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Ask An Astronomer
Archaeoastronomy - Hawaii, Heiaus, field work

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This page has the questions and answers for issues related to Hawaiian astronomy, archaeoastronomy and field work.

  • 9/4/99 - Elaine Mahoney - "I am trying to get our class to map an local heaiau (Kukaniloko) and to try to prove that certain stones were used to mark the solstices and the rising of Makalii (pleides). I have already gotten permission from the Hawaiian Civic Club of Wahiawa and am meeting with state parks person on friday to seek permisssion to do our investigation. Is it possible to prove these hypotheses in other ways besides being there Dec 21st and June 21st and the beginning and the end of the Makahiki season marked by the pleides??? The CAD instructors from LCC have the surveying equipment to conduct surveys. We want to map and then confirm maps with hand held GPS devices down loaded at Windward Community College. Then is it possible to superimpose path of the sun at the solstices to see if certain rocks were indeed used to mark the farthest positions of the sun??? I feel totally out of my element in bringing these different areas together. Do you know someone who I can consult who has more understanding of these things than I do? I would appreciate any input you can give."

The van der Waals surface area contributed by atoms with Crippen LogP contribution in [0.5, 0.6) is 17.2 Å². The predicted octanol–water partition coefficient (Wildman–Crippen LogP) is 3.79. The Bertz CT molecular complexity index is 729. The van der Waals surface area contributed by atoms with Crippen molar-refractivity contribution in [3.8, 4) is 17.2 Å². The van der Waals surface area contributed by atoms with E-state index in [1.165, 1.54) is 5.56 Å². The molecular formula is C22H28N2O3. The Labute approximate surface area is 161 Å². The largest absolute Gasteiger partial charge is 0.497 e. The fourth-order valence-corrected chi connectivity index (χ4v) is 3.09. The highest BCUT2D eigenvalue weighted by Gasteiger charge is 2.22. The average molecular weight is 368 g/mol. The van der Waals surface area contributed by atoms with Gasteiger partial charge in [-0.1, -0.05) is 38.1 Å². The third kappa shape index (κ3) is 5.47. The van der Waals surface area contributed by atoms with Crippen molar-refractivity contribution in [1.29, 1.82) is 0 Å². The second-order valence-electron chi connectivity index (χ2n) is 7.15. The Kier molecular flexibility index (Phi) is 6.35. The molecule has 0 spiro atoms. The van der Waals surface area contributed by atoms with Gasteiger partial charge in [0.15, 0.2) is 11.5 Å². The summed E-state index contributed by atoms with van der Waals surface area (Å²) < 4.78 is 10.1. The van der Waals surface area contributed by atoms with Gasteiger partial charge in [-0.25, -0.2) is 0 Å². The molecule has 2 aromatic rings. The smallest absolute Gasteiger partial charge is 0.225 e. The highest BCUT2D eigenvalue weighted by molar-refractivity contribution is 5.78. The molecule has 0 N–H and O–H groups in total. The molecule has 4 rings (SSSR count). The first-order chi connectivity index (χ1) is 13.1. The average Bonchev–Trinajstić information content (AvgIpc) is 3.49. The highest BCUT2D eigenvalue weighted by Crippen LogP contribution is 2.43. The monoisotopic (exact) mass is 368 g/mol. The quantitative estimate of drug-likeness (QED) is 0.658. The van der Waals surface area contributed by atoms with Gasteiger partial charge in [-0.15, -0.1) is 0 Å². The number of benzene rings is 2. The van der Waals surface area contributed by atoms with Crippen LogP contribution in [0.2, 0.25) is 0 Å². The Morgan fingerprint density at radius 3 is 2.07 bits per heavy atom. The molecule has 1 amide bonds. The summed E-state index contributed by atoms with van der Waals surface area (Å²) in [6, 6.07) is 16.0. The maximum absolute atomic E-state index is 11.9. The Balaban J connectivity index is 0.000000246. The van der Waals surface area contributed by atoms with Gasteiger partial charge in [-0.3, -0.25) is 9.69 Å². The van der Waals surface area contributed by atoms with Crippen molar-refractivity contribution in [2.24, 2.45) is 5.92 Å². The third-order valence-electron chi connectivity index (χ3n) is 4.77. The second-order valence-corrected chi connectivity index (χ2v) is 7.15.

Ans: [kjm] The heiau idea sounds *wonderful*. Here is what I would propose
    • Survey the site and get exact positions with GPS systems
    • You could plot the alignments with USGS maps.
    • We can use some planetarium type software, such as Voyager to look at the azimuth (position along the horizon, measured from East) for the rising and setting of the Pleiades. For that sort of alignment, we would have to know the approximate age of the site since precession will affect the stellar alignment (but not the solstices). You could be working on this project to make a prediction, and then take a field trip on "the date" to see if it worked. I think this would be very powerful - if the weather is good and it works that would be great, but if it is cloudy then... shows the perseverence of ancient peoples in trying to get an alignment. Then imagine doing it without the GPS and surveying equipment -- from generations of watching the stars!!!
    I have contacted a colleague of mine, Clive Ruggles, who specializes in this area, and he has suggested some software you can download to use from his site. This will compute the expected declination of the sun and moon from a measured azimuth and elevation at a site (useful to see if predicted alignments will work).

Last Updated on December 6, 1999

This page has been visited times since December 1999.
Karen Meech, Institute for Astronomy, University of Hawaii
meech@ifa.hawaii.edu